Book Review: Ravensong

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The book: Ravensong by Lee Maracle (1993)

What it’s about: This novel is set in the 1950’s, in a small First Nations village on the Pacific Northwest Coast. The main character and narrator, Stacey, is the only one in her community to attend and complete school in “white town”. She dreams of going to university and coming back to teach the kids in her village. The village is devastated by a ‘flu epidemic, taking the lives of elders and infants alike. Throughout the book, Stacey grapples with the divide between her traditional culture and the encroaching influence of white colonialism.

What I thought: This is not an easy read. The story begins at a funeral of an elder on an grey, rainy day, and this sets the tone for the rest of the novel. Maracle is unflinching in her portrayal of the hardship faced by this First Nations village, and, by extension, First Nations people in Canada. Through Stacey’s thought process, and also through the voice of Raven, Maracle is critical largely of “white town” and colonialism, but also at times critical of the villagers who seem caught in limbo; who wish to keep their old ways without acknowledging the threat of the tides of change sweeping over them and washing them away. There is hope in Stacey, who comes to serve as a bridge between cultures, but it is only a glimmer. The oftentimes bleak truths of the story are tempered with the innate sense of humour the villagers possess. It allows them to move through the many tragedies of the story with a certain amount of grace. I believe it’s an important book that invites readers, particularly white readers, to ask ourselves how we’ve been complicit in the devastation felt by First Nations people, and how we can do better.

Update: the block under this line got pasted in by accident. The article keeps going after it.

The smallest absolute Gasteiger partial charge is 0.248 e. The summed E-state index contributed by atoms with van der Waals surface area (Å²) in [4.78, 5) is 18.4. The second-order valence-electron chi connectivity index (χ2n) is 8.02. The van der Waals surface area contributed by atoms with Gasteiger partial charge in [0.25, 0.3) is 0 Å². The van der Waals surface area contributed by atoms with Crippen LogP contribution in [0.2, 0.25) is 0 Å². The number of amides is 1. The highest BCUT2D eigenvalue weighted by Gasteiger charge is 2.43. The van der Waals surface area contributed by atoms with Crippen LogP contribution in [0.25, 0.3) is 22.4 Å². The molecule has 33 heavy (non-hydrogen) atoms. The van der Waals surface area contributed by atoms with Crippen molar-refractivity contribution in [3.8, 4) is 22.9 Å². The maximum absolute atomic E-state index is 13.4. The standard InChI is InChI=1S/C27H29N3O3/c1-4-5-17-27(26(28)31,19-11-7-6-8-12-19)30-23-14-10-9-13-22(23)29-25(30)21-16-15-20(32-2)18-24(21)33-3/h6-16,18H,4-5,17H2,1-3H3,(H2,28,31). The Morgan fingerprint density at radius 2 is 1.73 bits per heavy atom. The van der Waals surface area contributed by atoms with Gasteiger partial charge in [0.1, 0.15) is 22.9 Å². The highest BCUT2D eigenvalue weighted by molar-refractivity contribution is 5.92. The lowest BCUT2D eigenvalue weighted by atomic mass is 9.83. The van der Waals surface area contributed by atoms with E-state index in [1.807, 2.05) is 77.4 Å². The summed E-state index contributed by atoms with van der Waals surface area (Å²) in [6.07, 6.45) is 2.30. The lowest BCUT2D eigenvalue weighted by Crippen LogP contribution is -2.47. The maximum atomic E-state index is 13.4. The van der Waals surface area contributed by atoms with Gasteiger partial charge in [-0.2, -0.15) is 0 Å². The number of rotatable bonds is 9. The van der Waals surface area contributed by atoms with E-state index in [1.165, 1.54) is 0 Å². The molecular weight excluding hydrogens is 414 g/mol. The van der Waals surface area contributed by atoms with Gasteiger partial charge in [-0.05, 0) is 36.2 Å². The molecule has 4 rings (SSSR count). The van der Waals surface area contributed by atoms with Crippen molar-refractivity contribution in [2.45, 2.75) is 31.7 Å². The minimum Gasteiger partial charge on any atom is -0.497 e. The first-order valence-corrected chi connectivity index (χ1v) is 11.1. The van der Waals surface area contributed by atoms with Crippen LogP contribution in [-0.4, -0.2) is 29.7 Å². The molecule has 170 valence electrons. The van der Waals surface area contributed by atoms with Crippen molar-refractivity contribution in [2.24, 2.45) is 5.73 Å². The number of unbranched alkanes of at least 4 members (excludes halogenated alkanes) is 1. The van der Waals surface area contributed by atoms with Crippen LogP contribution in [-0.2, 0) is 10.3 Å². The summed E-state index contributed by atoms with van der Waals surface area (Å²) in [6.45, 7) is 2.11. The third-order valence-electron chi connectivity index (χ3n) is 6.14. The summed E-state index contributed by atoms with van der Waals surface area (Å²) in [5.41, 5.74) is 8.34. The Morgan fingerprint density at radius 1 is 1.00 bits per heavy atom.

From the opening pages: “Change is serious business–gut-wrenching, really. With humans it is important to approach it with great intensity. Great storms alter earth, mature life, rid the world of the old, ushering in the new. Humans call it catastrophe. Just birth, Raven crowed. Human catastrophe is accompanied by tears and grief, exactly like the earth’s, only the earth is less likely to be embittered by grief. Still, Raven was convinced that this catastrophe she planned to execute would finally wake the people up, drive them to white town to fix the mess over there.”

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